“A woman in that town who lived a sinful life learned that Jesus was eating at the Pharisee’s house, so she came there with an alabaster jar of perfume. As she stood behind him at his feet weeping, she began to wet his feet with her tears. Then she wiped them with her hair, kissed them and poured perfume on them.”
I have read this section of the bible a few times over the years and I have to be honest, it hadn’t really hit me in the same way as it did this time around. I was planning these 2 blogs for Good Friday and Easter Sunday and thinking about what on earth makes this ‘Good?’
Good Friday, is the day Christians remember the pain, sorrow, cruelty and death that Jesus endured. It is brutal and hard to comprehended giving this day the title ‘good!’
I want to take us back a bit, Jesus is eating at the house of a religious man and reclines from the table. A lady who had been living a sinful life arrives without invitation and stands a little away sobbing. Something in her heart was breaking, was it some sort of personal reflection on her life and the choices she had made? Was it that she sensed something in this moment, she had seen Jesus, heard him speak and felt a deep conviction?
Whatever the motivation, she moved forward with this alabaster jar of perfume. A few things to note, this was outrageously expensive stuff, we are talking a years wages here. She doesn’t just sprinkle it she pours it, nothing is being held back. This perfume would have been set aside for her own burial, but here she is, floods of tears, wiping the feet of Jesus and using her very best perfume.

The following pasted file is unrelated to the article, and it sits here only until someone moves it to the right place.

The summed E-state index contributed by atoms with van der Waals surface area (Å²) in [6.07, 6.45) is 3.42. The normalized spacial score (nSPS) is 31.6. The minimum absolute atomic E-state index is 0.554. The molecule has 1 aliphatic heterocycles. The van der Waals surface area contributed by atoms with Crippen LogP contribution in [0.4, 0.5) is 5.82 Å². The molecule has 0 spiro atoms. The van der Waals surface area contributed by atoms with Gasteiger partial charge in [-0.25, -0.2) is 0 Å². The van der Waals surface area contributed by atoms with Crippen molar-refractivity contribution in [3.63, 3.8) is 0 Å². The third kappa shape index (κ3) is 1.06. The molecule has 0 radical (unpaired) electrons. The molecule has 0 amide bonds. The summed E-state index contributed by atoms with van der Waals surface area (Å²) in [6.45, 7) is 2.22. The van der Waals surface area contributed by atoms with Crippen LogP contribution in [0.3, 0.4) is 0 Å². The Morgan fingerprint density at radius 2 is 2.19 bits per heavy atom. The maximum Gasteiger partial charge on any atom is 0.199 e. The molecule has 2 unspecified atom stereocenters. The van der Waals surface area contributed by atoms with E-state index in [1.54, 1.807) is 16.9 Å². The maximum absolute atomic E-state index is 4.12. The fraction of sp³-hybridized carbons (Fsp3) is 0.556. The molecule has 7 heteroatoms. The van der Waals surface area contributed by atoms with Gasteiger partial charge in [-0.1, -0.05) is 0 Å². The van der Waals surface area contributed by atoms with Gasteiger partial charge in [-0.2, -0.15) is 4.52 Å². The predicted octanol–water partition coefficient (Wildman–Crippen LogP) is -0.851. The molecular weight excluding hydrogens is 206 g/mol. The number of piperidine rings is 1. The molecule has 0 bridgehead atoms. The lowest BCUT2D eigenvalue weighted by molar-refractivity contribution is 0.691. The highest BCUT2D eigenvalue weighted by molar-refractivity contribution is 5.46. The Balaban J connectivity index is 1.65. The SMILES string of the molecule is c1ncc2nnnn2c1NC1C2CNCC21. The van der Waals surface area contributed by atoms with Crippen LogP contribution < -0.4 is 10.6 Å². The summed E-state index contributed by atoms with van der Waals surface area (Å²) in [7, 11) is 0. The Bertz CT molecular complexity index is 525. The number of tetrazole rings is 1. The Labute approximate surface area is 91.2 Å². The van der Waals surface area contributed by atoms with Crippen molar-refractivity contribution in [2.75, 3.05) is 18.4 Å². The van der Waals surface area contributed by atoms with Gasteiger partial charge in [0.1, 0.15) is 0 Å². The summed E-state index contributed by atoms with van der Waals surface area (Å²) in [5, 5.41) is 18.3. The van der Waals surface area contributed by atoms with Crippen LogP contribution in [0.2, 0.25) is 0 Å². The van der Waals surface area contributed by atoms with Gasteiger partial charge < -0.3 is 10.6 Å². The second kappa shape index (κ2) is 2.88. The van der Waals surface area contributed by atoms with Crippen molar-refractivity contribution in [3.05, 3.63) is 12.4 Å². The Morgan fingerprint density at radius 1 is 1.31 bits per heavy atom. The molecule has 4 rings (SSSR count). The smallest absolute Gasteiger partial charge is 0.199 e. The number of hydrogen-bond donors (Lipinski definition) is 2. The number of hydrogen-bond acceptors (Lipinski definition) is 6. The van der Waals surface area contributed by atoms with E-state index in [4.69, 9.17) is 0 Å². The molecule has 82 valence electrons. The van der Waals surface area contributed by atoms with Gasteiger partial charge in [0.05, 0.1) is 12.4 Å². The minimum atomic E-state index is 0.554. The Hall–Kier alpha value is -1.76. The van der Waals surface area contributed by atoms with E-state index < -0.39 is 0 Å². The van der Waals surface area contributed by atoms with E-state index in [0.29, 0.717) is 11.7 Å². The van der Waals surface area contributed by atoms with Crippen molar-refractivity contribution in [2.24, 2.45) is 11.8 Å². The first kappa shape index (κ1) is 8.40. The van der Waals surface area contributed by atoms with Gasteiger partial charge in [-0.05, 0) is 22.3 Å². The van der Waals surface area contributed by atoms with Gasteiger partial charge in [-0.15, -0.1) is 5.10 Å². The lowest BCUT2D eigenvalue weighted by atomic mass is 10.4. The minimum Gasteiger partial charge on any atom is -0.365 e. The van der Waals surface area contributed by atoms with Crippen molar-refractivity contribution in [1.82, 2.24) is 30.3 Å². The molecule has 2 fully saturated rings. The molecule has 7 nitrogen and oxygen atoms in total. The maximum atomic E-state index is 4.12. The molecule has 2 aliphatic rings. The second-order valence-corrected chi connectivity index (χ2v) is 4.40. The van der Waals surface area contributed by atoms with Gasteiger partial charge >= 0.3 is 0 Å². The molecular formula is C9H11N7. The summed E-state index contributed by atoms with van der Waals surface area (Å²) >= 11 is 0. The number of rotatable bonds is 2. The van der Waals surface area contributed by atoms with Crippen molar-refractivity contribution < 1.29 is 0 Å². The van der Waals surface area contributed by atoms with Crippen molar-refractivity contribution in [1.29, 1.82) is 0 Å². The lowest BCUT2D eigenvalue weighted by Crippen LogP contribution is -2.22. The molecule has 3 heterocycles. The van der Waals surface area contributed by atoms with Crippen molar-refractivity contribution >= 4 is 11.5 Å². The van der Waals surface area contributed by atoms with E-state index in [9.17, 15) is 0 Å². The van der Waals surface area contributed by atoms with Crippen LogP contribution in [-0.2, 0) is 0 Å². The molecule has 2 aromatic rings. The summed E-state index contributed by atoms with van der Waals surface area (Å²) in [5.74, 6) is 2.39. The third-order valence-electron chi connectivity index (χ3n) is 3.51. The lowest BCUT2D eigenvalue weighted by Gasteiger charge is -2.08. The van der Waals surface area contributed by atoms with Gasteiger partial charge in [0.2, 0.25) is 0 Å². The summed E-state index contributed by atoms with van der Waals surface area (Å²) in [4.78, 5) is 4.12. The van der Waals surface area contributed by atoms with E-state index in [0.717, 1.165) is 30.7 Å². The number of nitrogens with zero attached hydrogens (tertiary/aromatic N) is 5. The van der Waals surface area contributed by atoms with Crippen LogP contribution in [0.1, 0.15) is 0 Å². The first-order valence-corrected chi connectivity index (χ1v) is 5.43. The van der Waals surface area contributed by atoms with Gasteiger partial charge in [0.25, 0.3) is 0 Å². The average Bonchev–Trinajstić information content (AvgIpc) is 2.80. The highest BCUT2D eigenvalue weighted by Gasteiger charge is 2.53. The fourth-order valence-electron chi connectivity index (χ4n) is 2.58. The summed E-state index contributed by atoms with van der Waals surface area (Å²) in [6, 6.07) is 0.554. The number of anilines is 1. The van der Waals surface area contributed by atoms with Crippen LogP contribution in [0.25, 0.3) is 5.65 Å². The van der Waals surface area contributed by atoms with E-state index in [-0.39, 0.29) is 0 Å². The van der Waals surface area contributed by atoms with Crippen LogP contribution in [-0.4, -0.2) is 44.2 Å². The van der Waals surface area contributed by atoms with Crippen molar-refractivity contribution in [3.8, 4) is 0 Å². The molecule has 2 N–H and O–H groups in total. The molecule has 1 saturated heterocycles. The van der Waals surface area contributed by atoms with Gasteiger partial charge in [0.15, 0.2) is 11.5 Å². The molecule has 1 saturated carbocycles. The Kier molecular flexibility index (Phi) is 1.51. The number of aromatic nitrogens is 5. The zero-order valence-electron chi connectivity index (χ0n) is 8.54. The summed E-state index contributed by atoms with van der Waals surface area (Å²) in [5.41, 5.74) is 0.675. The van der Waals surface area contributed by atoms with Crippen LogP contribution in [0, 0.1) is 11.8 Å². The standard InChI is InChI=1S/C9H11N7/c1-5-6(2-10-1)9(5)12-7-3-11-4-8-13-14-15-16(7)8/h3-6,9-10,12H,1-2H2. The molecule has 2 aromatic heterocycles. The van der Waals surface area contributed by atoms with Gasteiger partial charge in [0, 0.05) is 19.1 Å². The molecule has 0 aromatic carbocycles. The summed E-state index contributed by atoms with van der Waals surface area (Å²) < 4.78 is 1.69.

Can you imagine the scene? The smell must have filled that room with it’s incredible aroma, her emotion being poured out, seemingly without words, just gratitude. Gratitude for what?
Because Jesus was a good man? Wise teacher? Great friend?
Jesus looks at her, ‘your sins are forgiven.’
Her greatest need was to be forgiven, to know it, to really know it in her heart. What an incredible moment. Others judged, others pointed at her life of sin and shame, but Jesus said ‘it’s ok, you are forgiven.’
This ‘sinful’ women got it, she understood something whilst the others sat back with bellies full. She saw her saviour.
The thing that stood out the most here for me, is that this perfume was intended for her own burial. Instead of keeping it locked away for that day, she brings it out and pours it on Jesus. I might be reading too much into this but that’s like saying ‘here is my burial.’
She wouldn’t have known of Jesus’ resurrection at this point, she might have heard whispers about people wanting Jesus dead. Had she dreamt about this man giving his life for her? Did she perceive or understand his teaching in a way that revealed the potent exchange that was to come on the cross? How did she grasp at this hope in Jesus?
Something happened here, this moment was incredible. I will say the final bit on Easter Monday, but for today….this is my burial. This is my death. This is my Jesus.
Image Credit: Dylan McLeod